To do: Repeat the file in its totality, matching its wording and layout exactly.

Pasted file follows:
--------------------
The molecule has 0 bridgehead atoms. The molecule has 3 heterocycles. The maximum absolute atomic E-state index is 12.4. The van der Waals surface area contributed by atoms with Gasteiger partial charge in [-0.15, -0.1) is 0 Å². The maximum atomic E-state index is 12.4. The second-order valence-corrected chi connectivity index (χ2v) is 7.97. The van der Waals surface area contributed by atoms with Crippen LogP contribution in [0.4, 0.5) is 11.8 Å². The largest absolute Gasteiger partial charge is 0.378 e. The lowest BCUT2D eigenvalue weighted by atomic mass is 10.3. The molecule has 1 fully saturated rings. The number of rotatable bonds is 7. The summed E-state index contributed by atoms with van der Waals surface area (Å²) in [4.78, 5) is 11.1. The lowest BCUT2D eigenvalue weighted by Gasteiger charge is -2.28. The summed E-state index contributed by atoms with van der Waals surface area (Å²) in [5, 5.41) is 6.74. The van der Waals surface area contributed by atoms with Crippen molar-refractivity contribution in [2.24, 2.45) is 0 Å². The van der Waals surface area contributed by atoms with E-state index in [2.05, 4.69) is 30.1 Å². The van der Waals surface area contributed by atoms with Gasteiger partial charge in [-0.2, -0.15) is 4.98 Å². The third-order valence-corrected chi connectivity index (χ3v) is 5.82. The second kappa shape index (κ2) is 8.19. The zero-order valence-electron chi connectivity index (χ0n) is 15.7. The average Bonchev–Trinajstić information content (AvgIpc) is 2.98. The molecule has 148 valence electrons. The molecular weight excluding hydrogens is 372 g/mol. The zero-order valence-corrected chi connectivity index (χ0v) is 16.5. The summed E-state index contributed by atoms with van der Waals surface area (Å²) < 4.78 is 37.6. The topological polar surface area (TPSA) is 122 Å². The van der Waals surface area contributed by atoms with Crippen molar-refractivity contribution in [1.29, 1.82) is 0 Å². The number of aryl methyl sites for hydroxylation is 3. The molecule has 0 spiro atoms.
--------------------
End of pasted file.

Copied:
The molecule has 0 bridgehead atoms. The molecule has 3 heterocycles. The maximum absolute atomic E-state index is 12.4. The van der Waals surface area contributed by atoms with Gasteiger partial charge in [-0.15, -0.1) is 0 Å². The maximum atomic E-state index is 12.4. The second-order valence-corrected chi connectivity index (χ2v) is 7.97. The van der Waals surface area contributed by atoms with Crippen LogP contribution in [0.4, 0.5) is 11.8 Å². The largest absolute Gasteiger partial charge is 0.378 e. The lowest BCUT2D eigenvalue weighted by atomic mass is 10.3. The molecule has 1 fully saturated rings. The number of rotatable bonds is 7. The summed E-state index contributed by atoms with van der Waals surface area (Å²) in [4.78, 5) is 11.1. The lowest BCUT2D eigenvalue weighted by Gasteiger charge is -2.28. The summed E-state index contributed by atoms with van der Waals surface area (Å²) in [5, 5.41) is 6.74. The van der Waals surface area contributed by atoms with Crippen molar-refractivity contribution in [2.24, 2.45) is 0 Å². The van der Waals surface area contributed by atoms with E-state index in [2.05, 4.69) is 30.1 Å². The van der Waals surface area contributed by atoms with Gasteiger partial charge in [-0.2, -0.15) is 4.98 Å². The third-order valence-corrected chi connectivity index (χ3v) is 5.82. The second kappa shape index (κ2) is 8.19. The zero-order valence-electron chi connectivity index (χ0n) is 15.7. The average Bonchev–Trinajstić information content (AvgIpc) is 2.98. The molecule has 148 valence electrons. The molecular weight excluding hydrogens is 372 g/mol. The zero-order valence-corrected chi connectivity index (χ0v) is 16.5. The summed E-state index contributed by atoms with van der Waals surface area (Å²) < 4.78 is 37.6. The topological polar surface area (TPSA) is 122 Å². The van der Waals surface area contributed by atoms with Crippen molar-refractivity contribution in [1.29, 1.82) is 0 Å². The number of aryl methyl sites for hydroxylation is 3. The molecule has 0 spiro atoms.